The Rev. Benjamin Weir, a former missionary to Lebanon held hostage there for 16 months, was elected Wednesday to lead the Presbyterian Church (U.S.A.).
"I am aware that we live in a complex world and my church is realizing that in my election," Weir said after his election as moderator of the denomination of 3.1 million people, formed when the Northern and Southern branches of the Presbyterians merged in 1983.
Weir, 62, defeated two other candidates, winning on the first ballot with 356 votes. He needed 323 to be selected the new leader, or moderator, by the more than 600 delegates to the 198th General Assembly of the Presbyterian Church (U.S.A.).
At a news conference and in a speech to delegates before the vote, Weir referred often to his experience as a captive of Shiite Moslems in Lebanon and to the efforts of the church and his family in pressing for his release. He urged the church to remember the Americans still being held captive in Lebanon.
Americans still missing or being held there are Terry Anderson, 38, chief Middle East correspondent for The Associated Press; William Buckley, 58, a political officer at the U.S. Embassy in Beirut; the Rev. Lawrence Martin Jenco, 51, a Roman Catholic priest from Joliet, Ill.; David Jacobsen, 54, administrator of American University Hospital, and Thomas Sutherland, 55, acting dean of agriculture at the American University of Beirut.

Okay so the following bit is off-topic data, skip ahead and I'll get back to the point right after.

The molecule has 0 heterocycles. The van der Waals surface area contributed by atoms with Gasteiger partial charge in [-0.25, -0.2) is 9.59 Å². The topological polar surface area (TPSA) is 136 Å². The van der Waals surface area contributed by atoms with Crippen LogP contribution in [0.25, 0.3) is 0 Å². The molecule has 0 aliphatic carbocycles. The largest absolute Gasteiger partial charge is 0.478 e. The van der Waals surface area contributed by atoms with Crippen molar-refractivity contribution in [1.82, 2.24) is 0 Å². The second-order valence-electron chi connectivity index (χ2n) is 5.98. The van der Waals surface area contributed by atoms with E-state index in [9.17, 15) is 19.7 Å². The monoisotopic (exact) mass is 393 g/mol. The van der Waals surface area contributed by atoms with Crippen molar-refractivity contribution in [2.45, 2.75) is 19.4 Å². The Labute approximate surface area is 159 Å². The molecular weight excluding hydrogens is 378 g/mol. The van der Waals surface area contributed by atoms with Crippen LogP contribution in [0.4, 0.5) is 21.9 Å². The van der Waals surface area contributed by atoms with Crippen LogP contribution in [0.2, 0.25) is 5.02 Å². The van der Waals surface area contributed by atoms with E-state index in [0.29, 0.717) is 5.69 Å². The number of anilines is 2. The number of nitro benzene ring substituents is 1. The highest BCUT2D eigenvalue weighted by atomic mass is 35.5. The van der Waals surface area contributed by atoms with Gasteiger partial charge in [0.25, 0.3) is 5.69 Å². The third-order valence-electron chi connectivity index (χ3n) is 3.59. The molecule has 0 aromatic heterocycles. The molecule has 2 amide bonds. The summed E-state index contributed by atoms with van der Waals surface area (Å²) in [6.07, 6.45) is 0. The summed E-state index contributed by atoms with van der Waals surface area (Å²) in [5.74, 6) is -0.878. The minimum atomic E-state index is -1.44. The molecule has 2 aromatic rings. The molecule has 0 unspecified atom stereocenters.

Weir was born in Salt Lake City, and has been on home assignment in the United States since his release in Lebanon. At the time he was abducted, he was a Christian education consultant to the National Evangelical Synod of Syria and Lebanon. He had served in Lebanon since 1953 in various capacities, including relief work.
Since his release, he has been visiting congregations, presbyteries, synods and institutions throughout the church speaking about his Middle East experiences. He also has spent some time writing.
Prior to going to Lebanon he served as an assistant pastor in Oakland, Calif., and was a chaplain in the U.S. Army during the Korean War. He received his bachelor of divinity degree from Princeton Theological Seminary.
Weir's election ended an effort by the Rev. Paul Moon, a native of Korea, to become the first Asian American to become leader of U.S. Presbyterianism. Moon, who is pastor of Bethany Presbyterian Church in Huntington Station, N.Y., was second with 183 votes.
The third candidate, the Rev. Carroll Shuster, pastor of the First Presbyterian Church of Coral Gables, Fla., had 105 votes.
Weir succeeds William Wilson as moderator, the highest elected office in the church. The moderator, who serves a one-year term, presides over the general assembly, travels widely and makes committee appointments.
Weir said he will spend the year visiting churches and interpreting to the church actions taken by the General Assembly. He also said he and his wife, Carol, are working on a book tentatively titled, "Hostage Bound, Hostage Free." They expect it to be available next spring.
A design for the structure of the new church and a site for a new headquarters are expected to be major topics at the General Assembly, which began Tuesday and will end Wednesday.